He taught me to “try it”, to fear nothing and no one, to be proud to be a Waters, and to walk right up and “stick your hand out.”

He taught me to help a blind person cross a street, that where there is right there is might, and that everyone deserves their “shot.”

He bragged some, but usually about others…like Uncle Charles, or me.

He loved his country.  He loved the Navy…they had good “chow.”

He loved to lie in the sun.  He loved the water…any water.

He liked a beer every now and then, and to “stop in” on friends.

He loved me and I loved Him.

Bye Dad. I’ll see you soon.

Eddie

 

In closing I would like to say, “What a wonderful evening!”  Everyone is different yet we’re all the same, wanting to express what’s in our hearts.  So let’s

KEEP WRITING!

Nancy Edwards’ Mother Remembered

 Nancy Edwards’ Beloved Mother

story by Portia Choi 

       

Nancy Edwards

Nancy Edwards

Nancy Edwards’ mother is remembered today on Mother’s Day.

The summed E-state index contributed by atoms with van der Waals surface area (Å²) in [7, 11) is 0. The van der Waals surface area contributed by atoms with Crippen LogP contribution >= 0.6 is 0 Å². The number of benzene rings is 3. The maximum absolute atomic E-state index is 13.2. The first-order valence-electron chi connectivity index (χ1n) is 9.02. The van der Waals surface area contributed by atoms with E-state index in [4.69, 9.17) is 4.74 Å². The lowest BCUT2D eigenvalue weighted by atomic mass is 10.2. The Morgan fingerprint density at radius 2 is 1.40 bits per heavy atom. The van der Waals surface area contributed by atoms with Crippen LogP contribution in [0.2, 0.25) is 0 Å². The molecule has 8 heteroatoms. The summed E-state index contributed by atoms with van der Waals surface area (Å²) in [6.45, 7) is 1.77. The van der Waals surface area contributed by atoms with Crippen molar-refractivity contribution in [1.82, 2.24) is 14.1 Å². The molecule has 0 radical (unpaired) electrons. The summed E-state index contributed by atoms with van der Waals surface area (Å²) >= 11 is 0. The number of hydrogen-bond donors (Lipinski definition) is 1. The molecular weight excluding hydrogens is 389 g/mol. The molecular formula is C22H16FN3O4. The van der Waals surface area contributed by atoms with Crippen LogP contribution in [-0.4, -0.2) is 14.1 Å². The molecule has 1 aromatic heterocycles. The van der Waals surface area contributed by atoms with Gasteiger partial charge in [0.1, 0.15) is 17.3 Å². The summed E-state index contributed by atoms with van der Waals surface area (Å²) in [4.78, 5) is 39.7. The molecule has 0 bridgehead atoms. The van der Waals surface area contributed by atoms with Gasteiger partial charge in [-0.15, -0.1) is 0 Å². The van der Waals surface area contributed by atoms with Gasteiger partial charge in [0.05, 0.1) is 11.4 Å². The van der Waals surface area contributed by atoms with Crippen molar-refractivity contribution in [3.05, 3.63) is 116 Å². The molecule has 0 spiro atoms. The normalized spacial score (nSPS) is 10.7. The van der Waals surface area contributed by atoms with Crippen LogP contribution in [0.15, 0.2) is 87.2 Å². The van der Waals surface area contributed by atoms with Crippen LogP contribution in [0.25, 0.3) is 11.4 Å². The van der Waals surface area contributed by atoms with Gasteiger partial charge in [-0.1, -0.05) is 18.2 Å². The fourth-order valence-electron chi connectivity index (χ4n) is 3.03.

She often spoke of her mother’s Southern background, her gentility and graciousness.  It was during our lunches while planning poetry events that Nancy spoke of her mother.

Nancy Edwards, Ph.D., was a Professor of English at B.C. from 1968-2009.  She was a well-known poet in Kern County.  She was a vital and integral organizer of poetry events.

I knew that Nancy was fond of music.  She had collaborated with Howard Quilling, the former Professor of Music at Bakersfield College (B.C.)  She provided the poetry which inspired him to compose his music.

At the memorial celebration for Nancy, John Gerhold sang the compositions of Quilling and Edwards.  Gerhold is the Chair of the Performing Arts Department at B.C.  and the chairperson of Fenlinson Endowment Committee.  Gerhold said, “Nancy’s mother was a music teacher.  Nancy made a scholarship honoring her mother.  Nancy was a generous person, and helped students and future generataions.  Many of the students went on to be music teachers.”  The scholarship is named Frances Edwards Music Scholarship.

Nancy also collaborated with Rosa Garza, a Professor of Social Studies at B.C.  They published a chapbook, Beloved Mother, Querida Madre.   In the book Nancy wrote the poem “Beloved Mother” and Rosa translated the poem into Spanish.  At the memorial service, Rosa recited the Spanish translation.  Sheena Bhogal, a professor of English at B.C. recited the poem in English.